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The Rubenstein School consistently looks beyond the campus to the state of Vermont, the nation, and the world. The School has long encouraged intensive field courses and study abroad for students and provides many opportunities for students to learn outside the campus and thoughout Vermont, the United States, and internationally. Faculty lead courses, consult, and conduct research in locations around the globe. To address global climate change, members of the School community have vowed to reduce our collective carbon footprint in a Global Climate Change Initiative.
Resources and Links
Rubenstein School Global Climate Change Initiative
Log air miles (for RSENR faculty, staff, and graduate students only)
During January and March breaks and summer sessions, many students take intensive Rubenstein School travel courses throughout the United States and all over the world to study a variety of environmental issues. Faculty have led courses to Belize, Costa Rica, Dominican Republic, Florida, Ireland, Israel, Tanzania, Texas...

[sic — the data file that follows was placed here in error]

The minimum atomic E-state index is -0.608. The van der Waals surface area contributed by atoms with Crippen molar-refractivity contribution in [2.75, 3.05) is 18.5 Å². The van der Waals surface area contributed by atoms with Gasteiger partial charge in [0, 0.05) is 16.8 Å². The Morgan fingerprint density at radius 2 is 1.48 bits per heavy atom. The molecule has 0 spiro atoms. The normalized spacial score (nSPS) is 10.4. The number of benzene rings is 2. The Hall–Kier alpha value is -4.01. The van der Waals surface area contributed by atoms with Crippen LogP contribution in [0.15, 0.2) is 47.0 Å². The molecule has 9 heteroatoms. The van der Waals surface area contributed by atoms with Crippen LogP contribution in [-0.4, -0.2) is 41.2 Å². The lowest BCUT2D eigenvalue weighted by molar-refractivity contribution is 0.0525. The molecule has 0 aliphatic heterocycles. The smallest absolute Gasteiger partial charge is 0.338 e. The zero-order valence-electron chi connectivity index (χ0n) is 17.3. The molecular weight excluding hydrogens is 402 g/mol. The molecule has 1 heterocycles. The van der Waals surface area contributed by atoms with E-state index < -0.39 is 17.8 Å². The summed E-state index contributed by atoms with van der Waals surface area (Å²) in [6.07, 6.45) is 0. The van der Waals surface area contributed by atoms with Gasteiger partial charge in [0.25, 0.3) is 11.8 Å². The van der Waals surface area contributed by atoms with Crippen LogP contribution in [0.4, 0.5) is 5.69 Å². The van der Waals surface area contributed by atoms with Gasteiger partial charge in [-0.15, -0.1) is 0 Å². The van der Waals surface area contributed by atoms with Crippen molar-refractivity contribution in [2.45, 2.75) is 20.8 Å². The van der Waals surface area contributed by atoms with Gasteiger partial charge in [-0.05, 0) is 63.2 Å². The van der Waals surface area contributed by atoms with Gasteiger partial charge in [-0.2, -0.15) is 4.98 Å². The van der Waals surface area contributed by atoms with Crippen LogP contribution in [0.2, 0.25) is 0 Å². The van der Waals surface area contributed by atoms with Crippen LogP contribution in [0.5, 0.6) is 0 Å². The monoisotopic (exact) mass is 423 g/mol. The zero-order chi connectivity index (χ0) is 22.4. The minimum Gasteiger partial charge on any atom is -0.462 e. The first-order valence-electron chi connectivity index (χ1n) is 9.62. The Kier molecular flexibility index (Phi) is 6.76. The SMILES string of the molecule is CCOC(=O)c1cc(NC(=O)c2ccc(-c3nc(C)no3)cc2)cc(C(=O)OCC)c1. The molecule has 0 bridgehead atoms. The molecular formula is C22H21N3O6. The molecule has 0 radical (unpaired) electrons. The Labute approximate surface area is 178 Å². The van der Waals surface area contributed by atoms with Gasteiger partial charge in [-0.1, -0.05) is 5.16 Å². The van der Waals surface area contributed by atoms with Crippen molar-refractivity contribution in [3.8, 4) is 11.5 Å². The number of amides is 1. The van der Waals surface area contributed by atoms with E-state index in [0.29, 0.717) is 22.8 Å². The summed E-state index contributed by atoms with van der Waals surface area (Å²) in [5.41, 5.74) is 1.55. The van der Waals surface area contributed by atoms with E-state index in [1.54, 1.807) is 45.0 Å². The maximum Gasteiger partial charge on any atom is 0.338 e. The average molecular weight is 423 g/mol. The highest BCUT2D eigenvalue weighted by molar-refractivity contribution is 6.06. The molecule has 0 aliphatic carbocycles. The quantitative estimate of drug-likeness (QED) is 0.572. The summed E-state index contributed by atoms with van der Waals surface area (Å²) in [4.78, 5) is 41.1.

"I'm trying to get students to look in a way that they've never looked before — to see much more than a tourist ever will."
Rubenstein School students have completed study abroad programs all over the world in places such as Argentina, Australia, Botswana, China, Ethiopia, Greece, Italy, New Zealand, Mexico, Peru, South Africa, Thailand, Zimbabwe...
The School maintains a direct exchange with the University of Western Australia, and UVM's Office of International Educational Services helps students match their interests with study-abroad programs...
"We were asked to apply our knowledge to real issues that affected communities, individuals, families, and businesses... I bring a lot of that experience back with me to help with problems here at home."
Over three-quarters of our Rubenstein School faculty members have international experience in over 50 countries around the globe.
"Environmental research is inherently international since we are constantly trying to think of science and policy at a planetary scale and appreciate all the connections between societies and ecosystems."